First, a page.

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January 18, 2014

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Highly anticipated Chinese films of 2014

In the new year, a lot of celebrated Chinese filmmakers will be back with new productions. These films cover a wide range of genres and topics, vowing to push China’s box office to a new peak.

Talented actor-director Jiang Wen (“Hibiscus Town,” “Red Sorghum,” “In the Heat of the Sun,” “The Missing Gun”) will present a black-humor flick, “Gone With the Bullets.” The film is also the second in Jiang’s “Bullets” trilogy. His last film, “Let the Bullets Fly,” set a new Chinese box-office record in 2011 by taking in around 700 million yuan.

Set in Shanghai during the 1920s, “Gone With the Bullets” again stars Jiang and comedy actor Ge You as two adventurers who launch a notorious beauty pageant. However, a series of tragic events are triggered at the end of the pageant.

A lot of old dance scenes and nostalgic sets in 1920s Shanghai are re-created in the film, which will be made in 3D and released probably around the Christmas and New Year’s time slot.

Acclaimed Taiwan filmmaker Hou Hsiao-hsien will offer a martial arts epic, “Nie Yinniang,” which is based on an ancient Chinese legend about a female assassin in the Tang Dynasty (AD 618-907).

Taiwan actress Shu Qi plays the lead role of Nie, who is kidnapped by nuns as a child. When she grows up, she obeys the nuns’ command to assassinate her childhood sweetheart, a regional chief. The film is also director Hou’s long-time martial arts dream. He spent more than seven years preparing the movie.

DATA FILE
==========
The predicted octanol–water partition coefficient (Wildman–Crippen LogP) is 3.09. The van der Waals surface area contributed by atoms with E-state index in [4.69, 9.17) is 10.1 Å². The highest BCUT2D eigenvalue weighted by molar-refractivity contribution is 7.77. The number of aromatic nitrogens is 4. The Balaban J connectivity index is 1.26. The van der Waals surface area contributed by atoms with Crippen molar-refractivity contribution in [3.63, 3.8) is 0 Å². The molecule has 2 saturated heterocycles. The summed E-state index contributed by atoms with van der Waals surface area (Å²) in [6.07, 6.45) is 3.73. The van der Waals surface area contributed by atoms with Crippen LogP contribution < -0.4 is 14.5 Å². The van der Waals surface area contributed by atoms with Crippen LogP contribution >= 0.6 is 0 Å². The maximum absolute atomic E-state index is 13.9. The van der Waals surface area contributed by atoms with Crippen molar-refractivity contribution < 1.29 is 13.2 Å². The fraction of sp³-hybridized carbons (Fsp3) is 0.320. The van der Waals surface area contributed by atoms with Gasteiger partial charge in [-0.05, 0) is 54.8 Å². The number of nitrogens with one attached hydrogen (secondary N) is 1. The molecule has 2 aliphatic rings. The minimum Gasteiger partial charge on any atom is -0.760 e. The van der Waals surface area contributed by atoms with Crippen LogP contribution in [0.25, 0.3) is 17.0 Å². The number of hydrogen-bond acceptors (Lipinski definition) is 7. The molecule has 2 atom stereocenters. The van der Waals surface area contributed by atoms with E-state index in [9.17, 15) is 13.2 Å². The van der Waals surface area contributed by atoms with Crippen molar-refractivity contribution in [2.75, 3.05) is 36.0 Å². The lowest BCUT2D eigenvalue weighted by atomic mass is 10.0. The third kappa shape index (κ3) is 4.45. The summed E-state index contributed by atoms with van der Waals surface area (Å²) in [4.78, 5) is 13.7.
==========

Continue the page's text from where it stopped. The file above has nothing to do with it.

Following the success of “A Simple Life,” female Hong Kong director Ann Hui will present “Golden Age,” a biopic movie about Xiao Hong, a gifted Chinese female writer of the 1930s.

Hui will depict the dramatic and tragic life of Xiao from a woman’s perspective and record big events taking place in China from the 1920s to the 1940s.

“Red Cliff,” the last production of Hong Kong filmmaker John Woo, was not critically acclaimed. This time he will present a disaster film, “The Crossing,” which is like a Chinese “Titanic.”

The movie’s poster says, “There was never a more dangerous time to fall in love.” Woo focuses on three couples in love who are passengers on a steamer which sank after a collision in 1949.

After many efforts on big blockbuster films, the new offering of Zhang Yimou will be a heartwarming picture based on Yan Geling’s novel “The Criminal Lu Yanshi.” Starring Chen Daoming, one of the most acclaimed actors in China, the film represents the experience, love and emotions of a generation of Chinese intellectuals. 

This year, director Zhang Yibai will present a new campus love story, “That Year, Time Flew,” which is adapted from an online hit novel of the same name. The film, which portrays the love and growth of China’s post-1980s generation, is expected to be a box office sensation due to the novel’s huge fan base.

Local film production studio, Shanghai Film Group Corp, will produce a series of films this year. “The Cursed Piano” is headed up by Oscar-winning director Barry Levinson and co-produced by Hollywood filmmaker Mike Medavoy.

Set in World War II-era Shanghai, the epic film is a love tale of a Jewish musician who was a refugee in China who escaped the Holocaust in Europe.

Audiences will also be presented with a biopic film of ancient Chinese poet Li Bai and sequels to the popular animated movies “The Monkey King” and “Mr Black.”


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